How Did Mackenzie King Support Canada

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Canada’s calls to war have never been because of attacks on its home soil but calls from Britain to support its war effort. During World War I, Canada’s contributions to air forces were as part of the Royal Flying Corps and Canadian accomplishments part of the Royal Flying Corps’. Because Canada had no real air force during the First World War, any Canadian that wanted to be a pilot would join the Royal Flying Corps due to lack of options in Canada. After World War I, Canada slowly began building a small air force of its own that was mostly used for training. This force was small before World War II because the need for an air force was not as visible during peacetime as it was during wartime. Before the war started the Royal Canadian Air Force …show more content…

Mackenzie King like Prime Ministers before him had to balance the needs of Britain with the demands of his citizens. Quebec would be harder to convince after the Conscription Crisis of World War I. So, Mackenzie King had a Canadian solution that would allow Canada to support Britain and appease most Canadians. He would support Britain in a Canadian manner by sending as few Canadians overseas as possible. Mackenzie King signed the Air Training Agreement, on his birthday the 17 December 1939, that would start the British Commonwealth Air Training Program. On the announcement over the Canadian Broadcasting Corporation King stated that Britain described the plan as “’the most effective assistance toward ultimate victory’ that Canada can render.” The program would train over 130,000 Dominion citizens as aircrew for service in the war in over 100 training schools. This paper will argue that the British Commonwealth Air Training Program was Canada’s most important contribution to the British war …show more content…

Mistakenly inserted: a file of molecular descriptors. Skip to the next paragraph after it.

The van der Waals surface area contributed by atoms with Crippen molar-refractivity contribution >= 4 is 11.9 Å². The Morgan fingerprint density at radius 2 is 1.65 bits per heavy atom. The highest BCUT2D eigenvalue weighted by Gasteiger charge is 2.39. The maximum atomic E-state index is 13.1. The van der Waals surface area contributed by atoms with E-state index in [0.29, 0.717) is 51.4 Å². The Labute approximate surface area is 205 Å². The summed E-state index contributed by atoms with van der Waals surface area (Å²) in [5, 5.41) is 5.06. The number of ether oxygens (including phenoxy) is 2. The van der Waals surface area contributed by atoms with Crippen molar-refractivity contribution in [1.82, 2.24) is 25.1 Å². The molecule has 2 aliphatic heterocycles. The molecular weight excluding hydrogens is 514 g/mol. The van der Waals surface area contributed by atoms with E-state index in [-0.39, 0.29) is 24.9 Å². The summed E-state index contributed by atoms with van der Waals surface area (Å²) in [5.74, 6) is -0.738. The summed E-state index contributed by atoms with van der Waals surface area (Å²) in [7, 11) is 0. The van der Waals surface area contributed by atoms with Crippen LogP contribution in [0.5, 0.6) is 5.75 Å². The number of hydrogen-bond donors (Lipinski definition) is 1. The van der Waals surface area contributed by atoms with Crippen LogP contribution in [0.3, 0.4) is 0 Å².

The mid-Atlantic gap known as the “black pit” was where the U-boats were most successful because the Allied aircraft were not capable of making the round trip there until newer long-range aircraft were produced during the war. To make the trip from Britain to America the support of the Allied air forces was necessary for enough ships to bring supplies to Europe. Because U-boats were so susceptible to being spotted by the aircraft the inclusion of aircraft to the convoys gave the Allies the ability to spot more of the U-boats before they could sink the merchant ships bring essential supplies to Britain. The Leigh Light further increased these capabilities, so U-boats would also be susceptible to being spotted at night. Without the RCAF, and RAF Coastal command supporting Allied supply efforts Britain would not have received enough supplies and would have lost in a war of attrition to Germany. The mustering of the capabilities for this effort came from the BCATP training so many of the Allied forces

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